Other Planes of There, 2014
Other Planes of There by Renee Green by Duke University Press
Begin Again, Begin Again, MAK Center
In Begin Again, Begin Again, Green continues to play with variables of time and location, space and things, amongst reflections on relays, delays, movement, exile, migration, displacement and reinvention, all allowing for the contemplation of what arises amid particular combinations in a variety of conditions.
The catalogue is here, published by Pérez Art Museum Miami, with texts contributed by Huey Copeland, Diana Nawi and Rebecca Zorach, designed by Mylinh Trieu Nguyen. ISBN:9780989854634
Bain de Lune, novel. Winner of Prix Femina 2014.
Last Wednesday March 19, 2014 at Schomburg Center.
page 201, Amiri Baraka/LeRoi Jones – Werner Sollors, New York : Columbia University Press, 1978.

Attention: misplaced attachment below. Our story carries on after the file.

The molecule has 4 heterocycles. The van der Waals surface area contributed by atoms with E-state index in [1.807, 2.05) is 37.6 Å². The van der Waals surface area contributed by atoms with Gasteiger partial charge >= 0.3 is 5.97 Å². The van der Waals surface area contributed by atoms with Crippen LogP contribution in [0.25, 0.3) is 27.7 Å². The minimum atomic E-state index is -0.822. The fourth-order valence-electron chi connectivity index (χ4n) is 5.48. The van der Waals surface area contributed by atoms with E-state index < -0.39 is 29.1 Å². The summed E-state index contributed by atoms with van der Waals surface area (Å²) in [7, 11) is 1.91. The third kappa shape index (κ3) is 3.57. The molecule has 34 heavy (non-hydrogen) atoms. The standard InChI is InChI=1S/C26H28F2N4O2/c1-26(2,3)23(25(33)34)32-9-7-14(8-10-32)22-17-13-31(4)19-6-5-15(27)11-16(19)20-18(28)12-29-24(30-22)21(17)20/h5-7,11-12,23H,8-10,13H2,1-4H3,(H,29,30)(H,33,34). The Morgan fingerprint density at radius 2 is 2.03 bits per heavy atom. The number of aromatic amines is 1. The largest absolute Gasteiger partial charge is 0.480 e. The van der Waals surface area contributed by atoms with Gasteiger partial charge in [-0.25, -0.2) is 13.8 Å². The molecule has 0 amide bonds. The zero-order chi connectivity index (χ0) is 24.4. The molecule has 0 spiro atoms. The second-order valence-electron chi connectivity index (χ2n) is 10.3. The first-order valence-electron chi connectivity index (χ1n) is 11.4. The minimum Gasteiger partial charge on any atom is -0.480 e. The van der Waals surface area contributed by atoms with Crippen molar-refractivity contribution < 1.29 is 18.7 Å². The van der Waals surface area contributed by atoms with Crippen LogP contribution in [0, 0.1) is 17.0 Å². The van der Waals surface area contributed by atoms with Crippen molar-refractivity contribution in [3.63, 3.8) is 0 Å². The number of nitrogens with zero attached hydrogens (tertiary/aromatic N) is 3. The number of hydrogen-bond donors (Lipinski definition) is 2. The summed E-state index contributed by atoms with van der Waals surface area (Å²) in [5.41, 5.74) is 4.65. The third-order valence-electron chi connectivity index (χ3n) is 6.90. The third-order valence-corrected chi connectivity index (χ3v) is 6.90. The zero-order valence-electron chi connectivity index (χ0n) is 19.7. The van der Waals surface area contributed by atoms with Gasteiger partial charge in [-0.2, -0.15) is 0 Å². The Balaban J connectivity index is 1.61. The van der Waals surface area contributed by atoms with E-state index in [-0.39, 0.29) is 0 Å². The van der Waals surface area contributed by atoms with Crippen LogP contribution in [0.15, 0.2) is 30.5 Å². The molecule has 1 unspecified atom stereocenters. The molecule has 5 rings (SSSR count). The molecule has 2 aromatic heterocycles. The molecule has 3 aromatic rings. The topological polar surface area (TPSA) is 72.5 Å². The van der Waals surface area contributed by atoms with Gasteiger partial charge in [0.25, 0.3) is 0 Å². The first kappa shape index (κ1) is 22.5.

NPR remembers Baraka.
Hypnerotomachia Poliphili, via Thames & Hudson; also offers images of the woodcuts. T&H, in 1999, published an english translation of the text; they attribute Francesco Colonna as the author.
Here is the book jacket text :
It is hard to believe that the Hypnerotomachia Poliphili, printed by Aldus Manutius in 1499, one of the most famous books in the world, read by every Renaissance intellectual and endlessly referred to in studies of art and culture ever since, has never appeared in English. One reason, no doubt, is the length and difficulty of the text. It is a strange, pagan, pedantic, erotic, allegorical, mythological romance relating in highly stylized Italian the quest of Poliphilo for his beloved Polia. The author (presumed to be Francesco Colonna, a friar of dubious reputation) was obsessed by architecture, landscape and costume – it is not going too far to say sexually obsessed – and its 174 woodcuts are a primary source for Renaissance ideas on both buildings and gardens. In 1592 a beginning was made to produce an English version but the translator gave up after only a third of the text. Now, at last, the task has been triumphantly accomplished by Joscelyn Godwin, who succeeds in reproducing all its wayward charm and arcane learning in language accessible to the modern reader.
Liane Lefaivre, in 1997, attributes the book to Leon Battista Alberti.
Codex99 considered it.
Memorial University has a biographical page.